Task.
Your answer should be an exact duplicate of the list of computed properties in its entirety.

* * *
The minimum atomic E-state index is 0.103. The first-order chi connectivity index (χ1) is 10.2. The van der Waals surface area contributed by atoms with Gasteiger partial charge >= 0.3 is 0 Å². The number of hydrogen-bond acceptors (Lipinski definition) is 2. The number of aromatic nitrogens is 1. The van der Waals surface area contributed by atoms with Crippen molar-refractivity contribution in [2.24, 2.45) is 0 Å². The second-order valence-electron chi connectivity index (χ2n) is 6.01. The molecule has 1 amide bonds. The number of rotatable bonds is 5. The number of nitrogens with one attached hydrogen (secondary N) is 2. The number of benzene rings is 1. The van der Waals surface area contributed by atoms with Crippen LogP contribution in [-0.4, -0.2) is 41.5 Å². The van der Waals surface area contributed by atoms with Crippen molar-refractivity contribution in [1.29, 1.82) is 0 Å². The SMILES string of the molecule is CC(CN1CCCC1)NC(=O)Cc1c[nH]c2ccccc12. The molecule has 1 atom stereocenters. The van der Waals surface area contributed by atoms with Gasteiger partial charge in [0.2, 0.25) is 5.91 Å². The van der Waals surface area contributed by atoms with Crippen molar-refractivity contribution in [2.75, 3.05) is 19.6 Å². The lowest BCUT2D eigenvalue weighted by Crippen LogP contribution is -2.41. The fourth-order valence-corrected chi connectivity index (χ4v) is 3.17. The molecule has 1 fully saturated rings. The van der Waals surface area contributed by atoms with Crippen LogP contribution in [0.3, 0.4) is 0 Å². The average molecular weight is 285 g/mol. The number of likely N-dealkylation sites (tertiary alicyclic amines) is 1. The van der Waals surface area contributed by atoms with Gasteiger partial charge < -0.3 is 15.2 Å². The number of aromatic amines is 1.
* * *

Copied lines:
The minimum atomic E-state index is 0.103. The first-order chi connectivity index (χ1) is 10.2. The van der Waals surface area contributed by atoms with Gasteiger partial charge >= 0.3 is 0 Å². The number of hydrogen-bond acceptors (Lipinski definition) is 2. The number of aromatic nitrogens is 1. The van der Waals surface area contributed by atoms with Crippen molar-refractivity contribution in [2.24, 2.45) is 0 Å². The second-order valence-electron chi connectivity index (χ2n) is 6.01. The molecule has 1 amide bonds. The number of rotatable bonds is 5. The number of nitrogens with one attached hydrogen (secondary N) is 2. The number of benzene rings is 1. The van der Waals surface area contributed by atoms with Crippen LogP contribution in [-0.4, -0.2) is 41.5 Å². The van der Waals surface area contributed by atoms with Crippen molar-refractivity contribution in [1.29, 1.82) is 0 Å². The SMILES string of the molecule is CC(CN1CCCC1)NC(=O)Cc1c[nH]c2ccccc12. The molecule has 1 atom stereocenters. The van der Waals surface area contributed by atoms with Gasteiger partial charge in [0.2, 0.25) is 5.91 Å². The van der Waals surface area contributed by atoms with Crippen molar-refractivity contribution in [2.75, 3.05) is 19.6 Å². The lowest BCUT2D eigenvalue weighted by Crippen LogP contribution is -2.41. The fourth-order valence-corrected chi connectivity index (χ4v) is 3.17. The molecule has 1 fully saturated rings. The van der Waals surface area contributed by atoms with Crippen LogP contribution in [0.3, 0.4) is 0 Å². The average molecular weight is 285 g/mol. The number of likely N-dealkylation sites (tertiary alicyclic amines) is 1. The van der Waals surface area contributed by atoms with Gasteiger partial charge < -0.3 is 15.2 Å². The number of aromatic amines is 1.